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4 reviews, 7 user ratings

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Expendables 3, The
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by Peter Sobczynski

"Meatheads Is Murder"
3 stars

Last week saw the passing of Menahem Golan and while that name may not be immediately familiar to some of you, anyone who grew up watching movies in the 1980's has likely seen some examples of his work both as a filmmaker and as the co-head of the then-omnipresent Cannon Films, especially those with a fondness of the over-the-top action spectacles of the era. Although he would produce high-end art house fare that would include works by the likes of John Cassavetes, Jean-Luc Godard and Barbet Schroeder, not to mention the avant-garde classic "Breakin 2: Electric Boogaloo," he also cranked out a huge amount of action films that would feature mucho-macho heroes--sometimes featuring a current star like Chuck Norris and sometimes with one slightly past his prime such as Charles Bronson--lots of explosions and gunfire and, as noted drive-in critic Joe Bob Briggs used to say, absolutely no plot to get in the way of the story. These films were supremely dumb, of course, but they served their purpose and many of them, despite their flaws, possessed a certain goofball style that is generally lacking in most of today's would-be blockbusters

Although it is nothing more than an odd coincidence, it somehow seems fitting that Golan's passing would be followed a week later with the release of "The Expendables 3" because if he were still alive and making movies as he was back in his heyday, this is exactly the kind of film that he would have made. After all, it contains many of the key elements familiar to students of his work--it features a virtual's Whitman's Sampler of action stars both old and new in its cast led by Sylvester Stallone, with whom he worked on a couple of occasions, it contains enough gunshots, explosions and neck-snappings for a dozen other films with enough left over to fill up the deleted scenes sections of the Blu-rays and a narrative so reductive that even young children might find it to be too simplistic for their tastes. And like Golan's productions, the whole thing has a certain fenderheaded charm to it that allows it to pass by painlessly enough despite its flaws, or at least more painlessly than the really useless "The Expendables 2." As far as I can tell, the only things separating this film from a full-fledged Cannon Films epic is that Golan probably would have gone for the R rating instead of a PG-13 (more about that later) and he probably would have insisted on bringing back Chuck Norris and sticking Michael Dudikoff into the mix as well.

The film begins with our aging mercenary heroes, led by the micro-monosyllabic Barney Ross (Stallone), off to Somalia in order to break up a huge illegal arms shipment, only to discover that the bad guy in charge is none other than Conrad Stonebanks (Mel Gibson), who co-founded the Expendables with Barney before going rogue as an international criminal. This is a bit of a surprise since Barney was under the impression that he killed him years ago but before he can ponder this fully, the mission goes sideways and fellow Expendable Hale Caesar (Terry Crews) is gravely wounded (presumably because he couldn't get time off from "Brooklyn 99"). Barney is determined to get Stonebanks once and for all but, not wanting to risk the lives of his longtime comrades--Christmas (Jason Statham), Trench (Arnold Schwarzenegger), Gunnar (Dolph Lundgren) and Toll Road (Randy Couture)--he decides to fire them all and replace them with a new group of younger, tech-savvy hotshots that will help him save the world and possibly appear in "The Expendables 4" if the contracts for the older guys only had options for two sequels.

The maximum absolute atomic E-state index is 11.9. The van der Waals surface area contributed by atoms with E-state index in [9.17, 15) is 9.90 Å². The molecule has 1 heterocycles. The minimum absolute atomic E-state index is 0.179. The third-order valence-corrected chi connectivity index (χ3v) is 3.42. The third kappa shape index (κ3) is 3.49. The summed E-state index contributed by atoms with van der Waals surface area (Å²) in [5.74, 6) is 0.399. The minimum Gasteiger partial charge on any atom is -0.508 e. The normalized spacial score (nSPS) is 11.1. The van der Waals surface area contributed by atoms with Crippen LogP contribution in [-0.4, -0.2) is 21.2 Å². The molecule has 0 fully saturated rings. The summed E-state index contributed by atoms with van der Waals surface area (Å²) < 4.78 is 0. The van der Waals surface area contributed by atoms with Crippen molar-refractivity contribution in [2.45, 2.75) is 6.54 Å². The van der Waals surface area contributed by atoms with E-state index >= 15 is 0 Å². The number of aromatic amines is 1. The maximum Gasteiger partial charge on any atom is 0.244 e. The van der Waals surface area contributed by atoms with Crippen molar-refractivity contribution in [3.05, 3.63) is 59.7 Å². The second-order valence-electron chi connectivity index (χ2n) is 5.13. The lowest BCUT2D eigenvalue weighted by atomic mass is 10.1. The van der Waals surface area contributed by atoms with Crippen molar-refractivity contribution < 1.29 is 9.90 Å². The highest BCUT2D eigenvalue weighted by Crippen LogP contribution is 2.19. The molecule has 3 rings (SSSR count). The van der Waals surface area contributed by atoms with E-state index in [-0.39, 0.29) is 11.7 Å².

In a move that no one could have possibly anticipated, this approach goes gunny as well and Barney barely escapes with his life while the rest of the team is taken hostage. Undaunted, Barney decides to go once more into the breach and (Spoiler Alert!) the old team magically returns to help him rescue the B squad and the two groups pool their abilities to take down the seemingly unstoppable bad guy once and for all. Now that I think of it, this is roughly the same finale as the conclusion of "Step Up All In," right down to the incessant fireballs, though most of the choreography here seems to have gone into juggling all the actor schedules and making sure that everyone gets the contractually allowed amount of screen time.

This may seem like a fairly scanty plot, especially for a film clocking in at over two hours, but something had to give in order to make room for all the new characters, both young and old, that need to be introduced. Among the grizzled action veterans popping up here, Wesley Snipes is the long-imprisoned Doc (who claims to have been jailed for tax evasion, ho ho), Antonio Banderas is the motor-mouthed Galgo, a would-be mercenary searching for a team that will tolerate him, Kelsey Grammer--yes, Kelsey Grammer--as Bonaparte, Barney's top mercenary headhunter (the non-gory kind) and Harrison Ford as Drummer, a CIA spook who is presumably meant to replace the otherwise MIA character played by Bruce Willis in the previous installments. The younger (and presumably cheaper) generation is represented by the likes of Kellan Lutz, Glen Powell, Victor Ortiz and Ronda Rousey. Of the newbies, the only one that you will remember at all is Rousey and that is almost entirely because she has the best legs of the entire gang by far, though her chest is perhaps only the fourth-largest on display. (If you are under the suspicion that I have undertaken this review almost entirely as an excuse to make that last joke, there is an excellent chance that you may be correct in that assumption.)